Eleanor and Park
Last week was a good week, with both kids home for spring break.
Walker received and greatly appreciated a giant squid, sewed by Freshhell‘s daughter, as one of his birthday presents. As another part of the celebration, we took him to play lazer tag, which was as fun as I remembered it from the last time Ron and I played, 25 years ago. We all watched the Veronica Mars movie for a second time (as Kickstarter backers, we got a download) and found it immensely satisfying. There were two birthday cakes and one game of telephone pictionary that culminated in drawings of Kermit in chains.
One day Eleanor and I had time to walk around a Barnes and Noble in Columbus, and I succumbed to the temptation to buy two Rainbow Rowell books, Eleanor & Park and Fangirl, so we could read them together (and because one of them had her name in the title). As it turned out, though, Eleanor had such a pile of good books for her luggage (among them some of my favorites from college–Bill, The Galactic Hero and What Entropy Means To Me) that she didn’t end up taking back either of the Rowell books, so I started reading Eleanor & Park and finished it very quickly, as it’s both easy to read and a compelling Young Adult story.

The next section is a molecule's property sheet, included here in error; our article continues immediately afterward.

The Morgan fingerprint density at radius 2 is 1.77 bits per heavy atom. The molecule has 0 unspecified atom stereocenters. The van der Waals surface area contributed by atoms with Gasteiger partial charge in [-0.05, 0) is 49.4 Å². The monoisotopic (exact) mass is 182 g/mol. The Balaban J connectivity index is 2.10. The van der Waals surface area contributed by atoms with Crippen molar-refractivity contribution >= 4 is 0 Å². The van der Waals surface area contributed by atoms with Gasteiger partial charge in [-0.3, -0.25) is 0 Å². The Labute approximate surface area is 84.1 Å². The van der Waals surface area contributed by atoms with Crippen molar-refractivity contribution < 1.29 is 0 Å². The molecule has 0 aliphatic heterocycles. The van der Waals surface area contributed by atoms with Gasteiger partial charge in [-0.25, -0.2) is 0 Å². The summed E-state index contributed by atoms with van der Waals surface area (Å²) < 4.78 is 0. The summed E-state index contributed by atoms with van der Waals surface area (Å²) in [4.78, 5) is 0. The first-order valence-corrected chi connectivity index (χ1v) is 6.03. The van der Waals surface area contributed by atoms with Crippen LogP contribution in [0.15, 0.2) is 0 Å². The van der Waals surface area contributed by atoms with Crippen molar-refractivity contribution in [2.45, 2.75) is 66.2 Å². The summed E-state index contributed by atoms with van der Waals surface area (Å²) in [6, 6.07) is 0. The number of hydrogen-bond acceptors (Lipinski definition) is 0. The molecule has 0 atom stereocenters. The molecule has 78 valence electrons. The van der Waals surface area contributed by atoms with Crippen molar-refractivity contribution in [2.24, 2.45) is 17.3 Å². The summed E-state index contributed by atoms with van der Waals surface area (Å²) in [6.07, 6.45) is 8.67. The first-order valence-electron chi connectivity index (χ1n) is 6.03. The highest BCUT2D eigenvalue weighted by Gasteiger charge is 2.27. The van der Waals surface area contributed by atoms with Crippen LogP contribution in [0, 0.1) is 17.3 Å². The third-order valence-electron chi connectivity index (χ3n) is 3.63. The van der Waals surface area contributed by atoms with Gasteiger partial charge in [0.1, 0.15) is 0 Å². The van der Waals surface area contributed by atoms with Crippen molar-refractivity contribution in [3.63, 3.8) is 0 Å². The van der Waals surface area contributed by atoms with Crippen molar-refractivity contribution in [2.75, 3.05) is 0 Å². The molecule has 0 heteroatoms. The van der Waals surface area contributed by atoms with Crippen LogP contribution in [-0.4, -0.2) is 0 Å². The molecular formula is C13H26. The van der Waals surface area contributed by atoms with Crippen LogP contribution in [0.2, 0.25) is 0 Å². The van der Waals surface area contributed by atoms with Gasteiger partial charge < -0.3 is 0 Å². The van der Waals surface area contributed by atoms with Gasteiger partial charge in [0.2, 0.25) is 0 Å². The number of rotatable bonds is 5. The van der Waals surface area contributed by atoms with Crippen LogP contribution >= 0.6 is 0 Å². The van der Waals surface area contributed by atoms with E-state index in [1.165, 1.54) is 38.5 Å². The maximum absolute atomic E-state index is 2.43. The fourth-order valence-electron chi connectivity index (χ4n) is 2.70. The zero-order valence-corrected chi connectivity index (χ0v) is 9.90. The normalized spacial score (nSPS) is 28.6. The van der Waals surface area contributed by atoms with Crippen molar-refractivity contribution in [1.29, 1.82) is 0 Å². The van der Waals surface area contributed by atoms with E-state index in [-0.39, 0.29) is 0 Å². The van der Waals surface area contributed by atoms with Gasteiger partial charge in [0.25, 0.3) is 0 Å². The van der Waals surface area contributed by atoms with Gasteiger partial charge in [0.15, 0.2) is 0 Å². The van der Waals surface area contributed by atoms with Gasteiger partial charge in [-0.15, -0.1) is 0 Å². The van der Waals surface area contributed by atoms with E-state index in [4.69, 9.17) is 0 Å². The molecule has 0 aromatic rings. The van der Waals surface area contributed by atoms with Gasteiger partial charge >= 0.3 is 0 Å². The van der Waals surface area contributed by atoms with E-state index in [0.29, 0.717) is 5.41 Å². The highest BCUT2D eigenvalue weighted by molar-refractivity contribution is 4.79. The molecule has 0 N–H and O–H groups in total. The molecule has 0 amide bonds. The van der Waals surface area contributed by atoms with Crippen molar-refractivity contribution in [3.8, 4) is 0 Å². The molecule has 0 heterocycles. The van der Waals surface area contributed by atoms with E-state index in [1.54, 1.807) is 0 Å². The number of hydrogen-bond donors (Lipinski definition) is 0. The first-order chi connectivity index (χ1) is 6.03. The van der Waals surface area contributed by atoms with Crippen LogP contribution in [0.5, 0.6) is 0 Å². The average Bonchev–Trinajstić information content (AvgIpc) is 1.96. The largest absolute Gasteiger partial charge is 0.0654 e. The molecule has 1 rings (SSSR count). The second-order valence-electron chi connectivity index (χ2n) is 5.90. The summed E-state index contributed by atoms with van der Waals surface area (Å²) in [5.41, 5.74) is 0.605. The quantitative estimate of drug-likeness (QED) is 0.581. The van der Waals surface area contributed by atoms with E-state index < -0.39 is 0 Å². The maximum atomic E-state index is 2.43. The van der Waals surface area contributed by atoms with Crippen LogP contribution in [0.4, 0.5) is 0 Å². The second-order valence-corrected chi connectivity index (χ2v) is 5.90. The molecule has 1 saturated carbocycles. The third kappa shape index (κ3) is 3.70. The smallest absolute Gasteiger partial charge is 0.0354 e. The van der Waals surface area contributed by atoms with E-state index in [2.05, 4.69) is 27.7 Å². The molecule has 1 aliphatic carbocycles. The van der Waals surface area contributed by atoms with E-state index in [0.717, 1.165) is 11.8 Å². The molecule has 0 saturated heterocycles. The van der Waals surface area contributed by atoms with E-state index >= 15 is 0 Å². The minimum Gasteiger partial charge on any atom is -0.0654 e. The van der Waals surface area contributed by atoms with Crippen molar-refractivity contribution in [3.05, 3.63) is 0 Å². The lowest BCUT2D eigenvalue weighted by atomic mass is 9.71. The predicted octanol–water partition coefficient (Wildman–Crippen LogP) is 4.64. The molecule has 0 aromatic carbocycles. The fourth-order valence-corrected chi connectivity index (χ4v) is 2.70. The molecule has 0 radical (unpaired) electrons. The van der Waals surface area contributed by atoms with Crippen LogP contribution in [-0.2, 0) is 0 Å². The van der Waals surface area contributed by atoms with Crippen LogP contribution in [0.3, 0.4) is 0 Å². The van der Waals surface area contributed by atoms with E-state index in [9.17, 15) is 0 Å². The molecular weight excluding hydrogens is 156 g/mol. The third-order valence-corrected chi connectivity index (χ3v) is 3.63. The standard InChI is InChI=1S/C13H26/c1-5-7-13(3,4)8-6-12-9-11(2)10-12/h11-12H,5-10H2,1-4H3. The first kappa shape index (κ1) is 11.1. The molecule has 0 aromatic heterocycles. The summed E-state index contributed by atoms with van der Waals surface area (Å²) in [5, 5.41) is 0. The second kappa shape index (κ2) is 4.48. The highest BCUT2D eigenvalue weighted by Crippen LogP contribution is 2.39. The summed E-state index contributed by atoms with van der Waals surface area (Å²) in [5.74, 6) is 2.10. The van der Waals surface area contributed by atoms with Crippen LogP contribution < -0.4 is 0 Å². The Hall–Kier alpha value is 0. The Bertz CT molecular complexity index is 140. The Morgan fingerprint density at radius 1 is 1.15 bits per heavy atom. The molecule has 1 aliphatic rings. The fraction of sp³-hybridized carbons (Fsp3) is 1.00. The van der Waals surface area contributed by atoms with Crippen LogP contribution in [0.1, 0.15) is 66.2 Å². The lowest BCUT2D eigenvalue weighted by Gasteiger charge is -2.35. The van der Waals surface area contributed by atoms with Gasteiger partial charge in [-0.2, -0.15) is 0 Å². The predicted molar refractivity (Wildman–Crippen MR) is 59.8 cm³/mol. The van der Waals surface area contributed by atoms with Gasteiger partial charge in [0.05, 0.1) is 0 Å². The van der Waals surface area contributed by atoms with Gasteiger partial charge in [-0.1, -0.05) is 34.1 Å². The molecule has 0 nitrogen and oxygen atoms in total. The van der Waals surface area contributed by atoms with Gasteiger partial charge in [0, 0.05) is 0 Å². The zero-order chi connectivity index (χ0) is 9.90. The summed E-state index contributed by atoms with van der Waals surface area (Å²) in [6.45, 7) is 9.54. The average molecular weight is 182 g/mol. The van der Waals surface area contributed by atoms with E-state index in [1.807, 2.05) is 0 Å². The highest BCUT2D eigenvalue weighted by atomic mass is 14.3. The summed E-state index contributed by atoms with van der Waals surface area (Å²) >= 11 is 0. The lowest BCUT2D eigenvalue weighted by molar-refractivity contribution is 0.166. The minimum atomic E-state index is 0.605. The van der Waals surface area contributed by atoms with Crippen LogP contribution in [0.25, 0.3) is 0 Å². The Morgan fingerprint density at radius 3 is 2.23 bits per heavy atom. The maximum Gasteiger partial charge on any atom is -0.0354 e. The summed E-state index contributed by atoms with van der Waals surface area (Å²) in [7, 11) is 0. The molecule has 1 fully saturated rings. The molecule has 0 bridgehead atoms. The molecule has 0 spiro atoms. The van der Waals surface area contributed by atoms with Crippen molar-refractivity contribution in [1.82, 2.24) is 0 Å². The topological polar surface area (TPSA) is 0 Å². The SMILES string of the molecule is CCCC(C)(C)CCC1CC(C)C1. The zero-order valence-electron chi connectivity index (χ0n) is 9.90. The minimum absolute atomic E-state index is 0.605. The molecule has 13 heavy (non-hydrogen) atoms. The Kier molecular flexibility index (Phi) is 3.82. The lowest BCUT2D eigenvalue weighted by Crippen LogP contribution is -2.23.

Eleanor and Park are in high school. They seem an unlikely couple, but they fall in love. There are wonderful moments; I particularly enjoyed the one when one of their teachers assigns them the memorization of a poem: “Brains love poetry. It’s sticky stuff.”
I like the way Eleanor never tells anyone why she dresses the way she does, especially when her father asks “is that what all the cool kids are wearing these days?” and she “looked down at her giant white shirt, her fat paisley tie, and her half-dead purple corduroys to say ‘yup….This is pretty much our uniform.'”
There are a few nice moments of teenage realization for Park, who “thought he was over caring what people thought about him. He’d thought that loving Eleanor proved that. But he kept finding new pockets of shallow inside himself.”
Lovely as it was to have both kids home for a week, there were a couple of times when I had to remember that my kids are not all the way grown up. Reading Eleanor & Park was a good reminder of that, because both of the title characters had good hearts but young heads. And it ends happily.